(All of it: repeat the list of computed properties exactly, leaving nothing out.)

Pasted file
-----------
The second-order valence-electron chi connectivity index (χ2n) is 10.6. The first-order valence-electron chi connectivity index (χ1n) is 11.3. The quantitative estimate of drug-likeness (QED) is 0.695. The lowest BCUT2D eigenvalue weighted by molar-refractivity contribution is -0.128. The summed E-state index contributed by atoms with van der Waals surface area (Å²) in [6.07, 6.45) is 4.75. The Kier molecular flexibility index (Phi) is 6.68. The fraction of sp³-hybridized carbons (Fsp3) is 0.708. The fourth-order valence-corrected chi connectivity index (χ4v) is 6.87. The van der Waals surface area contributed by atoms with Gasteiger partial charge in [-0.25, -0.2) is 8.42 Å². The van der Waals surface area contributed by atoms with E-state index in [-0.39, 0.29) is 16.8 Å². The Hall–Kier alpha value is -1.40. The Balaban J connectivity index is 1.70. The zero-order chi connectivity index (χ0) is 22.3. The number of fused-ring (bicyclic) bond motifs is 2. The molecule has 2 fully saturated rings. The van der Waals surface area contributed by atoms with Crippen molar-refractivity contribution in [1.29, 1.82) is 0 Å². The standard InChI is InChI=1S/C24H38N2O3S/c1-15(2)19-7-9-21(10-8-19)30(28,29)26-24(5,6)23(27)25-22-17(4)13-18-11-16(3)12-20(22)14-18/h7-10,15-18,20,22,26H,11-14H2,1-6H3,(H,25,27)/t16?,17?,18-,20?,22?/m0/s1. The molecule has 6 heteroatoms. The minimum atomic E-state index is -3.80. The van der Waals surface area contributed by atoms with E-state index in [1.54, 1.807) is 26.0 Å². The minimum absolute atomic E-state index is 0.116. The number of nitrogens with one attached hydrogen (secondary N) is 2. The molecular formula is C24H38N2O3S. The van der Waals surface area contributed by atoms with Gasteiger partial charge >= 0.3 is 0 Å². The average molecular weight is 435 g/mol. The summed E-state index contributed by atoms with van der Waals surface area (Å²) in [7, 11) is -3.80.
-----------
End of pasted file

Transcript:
The second-order valence-electron chi connectivity index (χ2n) is 10.6. The first-order valence-electron chi connectivity index (χ1n) is 11.3. The quantitative estimate of drug-likeness (QED) is 0.695. The lowest BCUT2D eigenvalue weighted by molar-refractivity contribution is -0.128. The summed E-state index contributed by atoms with van der Waals surface area (Å²) in [6.07, 6.45) is 4.75. The Kier molecular flexibility index (Phi) is 6.68. The fraction of sp³-hybridized carbons (Fsp3) is 0.708. The fourth-order valence-corrected chi connectivity index (χ4v) is 6.87. The van der Waals surface area contributed by atoms with Gasteiger partial charge in [-0.25, -0.2) is 8.42 Å². The van der Waals surface area contributed by atoms with E-state index in [-0.39, 0.29) is 16.8 Å². The Hall–Kier alpha value is -1.40. The Balaban J connectivity index is 1.70. The zero-order chi connectivity index (χ0) is 22.3. The number of fused-ring (bicyclic) bond motifs is 2. The molecule has 2 fully saturated rings. The van der Waals surface area contributed by atoms with Crippen molar-refractivity contribution in [1.29, 1.82) is 0 Å². The standard InChI is InChI=1S/C24H38N2O3S/c1-15(2)19-7-9-21(10-8-19)30(28,29)26-24(5,6)23(27)25-22-17(4)13-18-11-16(3)12-20(22)14-18/h7-10,15-18,20,22,26H,11-14H2,1-6H3,(H,25,27)/t16?,17?,18-,20?,22?/m0/s1. The molecule has 6 heteroatoms. The minimum atomic E-state index is -3.80. The van der Waals surface area contributed by atoms with E-state index in [1.54, 1.807) is 26.0 Å². The minimum absolute atomic E-state index is 0.116. The number of nitrogens with one attached hydrogen (secondary N) is 2. The molecular formula is C24H38N2O3S. The van der Waals surface area contributed by atoms with Gasteiger partial charge >= 0.3 is 0 Å². The average molecular weight is 435 g/mol. The summed E-state index contributed by atoms with van der Waals surface area (Å²) in [7, 11) is -3.80.